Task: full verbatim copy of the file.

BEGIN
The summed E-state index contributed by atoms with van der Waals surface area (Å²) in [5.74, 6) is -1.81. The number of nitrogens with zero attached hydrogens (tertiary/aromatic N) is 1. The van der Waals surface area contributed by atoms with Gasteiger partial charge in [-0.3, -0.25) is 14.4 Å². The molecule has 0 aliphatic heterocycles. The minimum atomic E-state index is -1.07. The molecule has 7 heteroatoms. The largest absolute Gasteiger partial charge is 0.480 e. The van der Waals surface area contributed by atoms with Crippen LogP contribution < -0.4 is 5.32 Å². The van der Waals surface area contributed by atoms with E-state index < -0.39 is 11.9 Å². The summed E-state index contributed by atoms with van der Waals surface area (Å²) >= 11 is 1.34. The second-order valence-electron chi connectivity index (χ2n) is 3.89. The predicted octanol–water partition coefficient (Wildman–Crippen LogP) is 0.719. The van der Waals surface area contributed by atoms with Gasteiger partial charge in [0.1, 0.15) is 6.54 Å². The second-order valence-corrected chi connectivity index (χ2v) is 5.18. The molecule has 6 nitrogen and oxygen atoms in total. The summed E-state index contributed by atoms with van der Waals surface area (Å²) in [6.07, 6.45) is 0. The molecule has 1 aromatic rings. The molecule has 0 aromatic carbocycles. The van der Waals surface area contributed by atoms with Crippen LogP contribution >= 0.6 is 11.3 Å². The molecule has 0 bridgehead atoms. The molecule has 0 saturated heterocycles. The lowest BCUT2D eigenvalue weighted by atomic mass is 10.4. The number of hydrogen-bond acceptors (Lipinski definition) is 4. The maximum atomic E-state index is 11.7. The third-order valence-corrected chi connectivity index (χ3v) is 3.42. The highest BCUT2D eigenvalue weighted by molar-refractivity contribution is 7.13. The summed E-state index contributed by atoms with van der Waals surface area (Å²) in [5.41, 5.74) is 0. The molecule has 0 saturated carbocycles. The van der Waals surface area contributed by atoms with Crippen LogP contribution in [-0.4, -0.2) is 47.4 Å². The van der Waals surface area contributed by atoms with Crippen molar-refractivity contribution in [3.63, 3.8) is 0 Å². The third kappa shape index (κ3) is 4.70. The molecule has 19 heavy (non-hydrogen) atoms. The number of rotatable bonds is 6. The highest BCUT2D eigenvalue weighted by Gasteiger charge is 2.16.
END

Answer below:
The summed E-state index contributed by atoms with van der Waals surface area (Å²) in [5.74, 6) is -1.81. The number of nitrogens with zero attached hydrogens (tertiary/aromatic N) is 1. The van der Waals surface area contributed by atoms with Gasteiger partial charge in [-0.3, -0.25) is 14.4 Å². The molecule has 0 aliphatic heterocycles. The minimum atomic E-state index is -1.07. The molecule has 7 heteroatoms. The largest absolute Gasteiger partial charge is 0.480 e. The van der Waals surface area contributed by atoms with Crippen LogP contribution < -0.4 is 5.32 Å². The van der Waals surface area contributed by atoms with E-state index < -0.39 is 11.9 Å². The summed E-state index contributed by atoms with van der Waals surface area (Å²) >= 11 is 1.34. The second-order valence-electron chi connectivity index (χ2n) is 3.89. The predicted octanol–water partition coefficient (Wildman–Crippen LogP) is 0.719. The van der Waals surface area contributed by atoms with Gasteiger partial charge in [0.1, 0.15) is 6.54 Å². The second-order valence-corrected chi connectivity index (χ2v) is 5.18. The molecule has 6 nitrogen and oxygen atoms in total. The summed E-state index contributed by atoms with van der Waals surface area (Å²) in [6.07, 6.45) is 0. The molecule has 1 aromatic rings. The molecule has 0 aromatic carbocycles. The van der Waals surface area contributed by atoms with Crippen LogP contribution >= 0.6 is 11.3 Å². The molecule has 0 bridgehead atoms. The molecule has 0 saturated heterocycles. The lowest BCUT2D eigenvalue weighted by atomic mass is 10.4. The number of hydrogen-bond acceptors (Lipinski definition) is 4. The maximum atomic E-state index is 11.7. The third-order valence-corrected chi connectivity index (χ3v) is 3.42. The highest BCUT2D eigenvalue weighted by molar-refractivity contribution is 7.13. The summed E-state index contributed by atoms with van der Waals surface area (Å²) in [5.41, 5.74) is 0. The molecule has 0 saturated carbocycles. The van der Waals surface area contributed by atoms with Crippen LogP contribution in [-0.4, -0.2) is 47.4 Å². The van der Waals surface area contributed by atoms with Crippen molar-refractivity contribution in [3.63, 3.8) is 0 Å². The third kappa shape index (κ3) is 4.70. The molecule has 19 heavy (non-hydrogen) atoms. The number of rotatable bonds is 6. The highest BCUT2D eigenvalue weighted by Gasteiger charge is 2.16.